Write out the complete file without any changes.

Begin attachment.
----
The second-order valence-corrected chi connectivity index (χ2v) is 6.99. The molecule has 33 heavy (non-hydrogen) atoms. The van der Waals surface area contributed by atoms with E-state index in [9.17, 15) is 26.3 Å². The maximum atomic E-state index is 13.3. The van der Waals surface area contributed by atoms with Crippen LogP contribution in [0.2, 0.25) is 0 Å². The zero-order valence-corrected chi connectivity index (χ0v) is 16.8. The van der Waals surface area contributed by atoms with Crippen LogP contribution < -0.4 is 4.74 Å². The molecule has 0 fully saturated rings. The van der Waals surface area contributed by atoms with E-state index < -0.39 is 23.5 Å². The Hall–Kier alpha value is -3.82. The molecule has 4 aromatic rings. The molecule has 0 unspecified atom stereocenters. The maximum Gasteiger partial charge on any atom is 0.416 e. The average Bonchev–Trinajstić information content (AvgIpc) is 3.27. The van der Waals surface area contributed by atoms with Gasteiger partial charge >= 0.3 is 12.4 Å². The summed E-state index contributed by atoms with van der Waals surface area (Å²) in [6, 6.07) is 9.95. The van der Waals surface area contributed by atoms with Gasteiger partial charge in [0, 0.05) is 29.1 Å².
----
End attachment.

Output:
The second-order valence-corrected chi connectivity index (χ2v) is 6.99. The molecule has 33 heavy (non-hydrogen) atoms. The van der Waals surface area contributed by atoms with E-state index in [9.17, 15) is 26.3 Å². The maximum atomic E-state index is 13.3. The van der Waals surface area contributed by atoms with Crippen LogP contribution in [0.2, 0.25) is 0 Å². The zero-order valence-corrected chi connectivity index (χ0v) is 16.8. The van der Waals surface area contributed by atoms with Crippen LogP contribution < -0.4 is 4.74 Å². The molecule has 0 fully saturated rings. The van der Waals surface area contributed by atoms with E-state index < -0.39 is 23.5 Å². The Hall–Kier alpha value is -3.82. The molecule has 4 aromatic rings. The molecule has 0 unspecified atom stereocenters. The maximum Gasteiger partial charge on any atom is 0.416 e. The average Bonchev–Trinajstić information content (AvgIpc) is 3.27. The van der Waals surface area contributed by atoms with Gasteiger partial charge >= 0.3 is 12.4 Å². The summed E-state index contributed by atoms with van der Waals surface area (Å²) in [6, 6.07) is 9.95. The van der Waals surface area contributed by atoms with Gasteiger partial charge in [0, 0.05) is 29.1 Å².